Lobular carcinoma in situ (LCIS)

black female nurse explaining to white female patient

What is LCIS?

LCIS is not cancer. It is when there are abnormal cells in the lobules (milk-producing glands) in the breast. Having LCIS means you have a higher risk of developing breast cancer. It doesn’t mean you will definitely get cancer.

Most women with LCIS won't get breast cancer. Both women and men can get LCIS but it is very rare in men.

LCIS is also called lobular neoplasia. It isn’t cancer but looks like cancer cells growing in the milk-producing glands of the breast.

- Image courtesy of CRUK / Wikimedia commons

Diagram of LCIS - lobular carcinoma in situ

Most women with LCIS will not get breast cancer. So you usually don't need to have any treatment.

How is LCIS treated?

LCIS doesn’t usually need any active treatment. Usually you will be monitored to check for any signs of an invasive cancer, which can spread beyond the lobules into the breast tissue.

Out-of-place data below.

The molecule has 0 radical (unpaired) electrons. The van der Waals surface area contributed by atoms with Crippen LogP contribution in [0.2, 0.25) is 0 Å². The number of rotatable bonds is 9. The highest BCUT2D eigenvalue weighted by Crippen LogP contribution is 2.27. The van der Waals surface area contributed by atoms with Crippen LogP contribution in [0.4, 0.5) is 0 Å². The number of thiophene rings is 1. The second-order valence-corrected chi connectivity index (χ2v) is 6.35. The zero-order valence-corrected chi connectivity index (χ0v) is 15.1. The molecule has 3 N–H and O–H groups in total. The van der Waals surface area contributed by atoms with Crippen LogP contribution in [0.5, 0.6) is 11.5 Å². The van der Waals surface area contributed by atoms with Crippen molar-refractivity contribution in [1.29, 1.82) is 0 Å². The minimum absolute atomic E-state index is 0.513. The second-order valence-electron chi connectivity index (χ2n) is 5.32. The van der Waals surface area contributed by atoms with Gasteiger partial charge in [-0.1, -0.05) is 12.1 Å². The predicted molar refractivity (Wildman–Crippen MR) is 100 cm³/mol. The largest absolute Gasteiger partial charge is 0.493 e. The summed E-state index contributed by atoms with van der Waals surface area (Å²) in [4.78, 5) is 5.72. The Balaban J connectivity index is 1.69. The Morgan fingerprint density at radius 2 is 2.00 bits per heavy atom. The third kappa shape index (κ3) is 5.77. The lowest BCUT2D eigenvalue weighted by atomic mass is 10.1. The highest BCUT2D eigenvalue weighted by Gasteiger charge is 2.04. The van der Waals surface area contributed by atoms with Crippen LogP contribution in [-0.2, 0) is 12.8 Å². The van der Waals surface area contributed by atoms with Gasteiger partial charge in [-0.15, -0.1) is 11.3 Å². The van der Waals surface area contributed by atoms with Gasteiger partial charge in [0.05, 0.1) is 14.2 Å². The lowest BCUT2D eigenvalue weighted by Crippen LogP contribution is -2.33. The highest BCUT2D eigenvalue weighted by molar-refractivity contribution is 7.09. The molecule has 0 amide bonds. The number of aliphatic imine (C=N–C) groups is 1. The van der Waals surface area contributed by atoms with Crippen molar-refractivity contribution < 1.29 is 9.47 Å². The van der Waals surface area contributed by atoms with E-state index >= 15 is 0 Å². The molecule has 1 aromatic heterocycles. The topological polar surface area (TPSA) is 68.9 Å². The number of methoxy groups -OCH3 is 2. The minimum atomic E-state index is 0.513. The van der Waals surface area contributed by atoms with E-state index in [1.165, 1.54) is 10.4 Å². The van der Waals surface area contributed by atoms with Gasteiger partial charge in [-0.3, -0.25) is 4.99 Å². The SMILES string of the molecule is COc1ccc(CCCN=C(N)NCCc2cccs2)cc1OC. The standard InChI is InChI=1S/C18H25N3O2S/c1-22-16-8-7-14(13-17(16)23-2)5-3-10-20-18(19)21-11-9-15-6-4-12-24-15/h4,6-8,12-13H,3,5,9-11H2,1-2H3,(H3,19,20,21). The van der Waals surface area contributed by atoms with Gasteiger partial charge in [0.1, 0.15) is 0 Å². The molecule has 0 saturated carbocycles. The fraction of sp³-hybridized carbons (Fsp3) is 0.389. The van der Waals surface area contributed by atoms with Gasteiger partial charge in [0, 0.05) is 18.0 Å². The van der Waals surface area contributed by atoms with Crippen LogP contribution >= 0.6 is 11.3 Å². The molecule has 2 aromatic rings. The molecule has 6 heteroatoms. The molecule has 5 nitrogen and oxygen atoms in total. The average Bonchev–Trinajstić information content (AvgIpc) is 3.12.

You will have regular breast exams (every 6-12 months) and screening X-rays (mammograms) every year. You will also be asked to check your own breasts regularly, so you can spot any changes. 

Hormone therapy

Your doctor may suggest you take a type of hormonal therapy to lower the chance of developing breast cancer in the future.  

Risk-reducing surgery

If you have other risk factors for breast cancer, such as a BRCA1 or BRCA2 gene mutation or a strong family history of the disease, your doctor might talk to you about having your breasts removed to avoid cancer developing. This is called a double mastectomy. 

For more information

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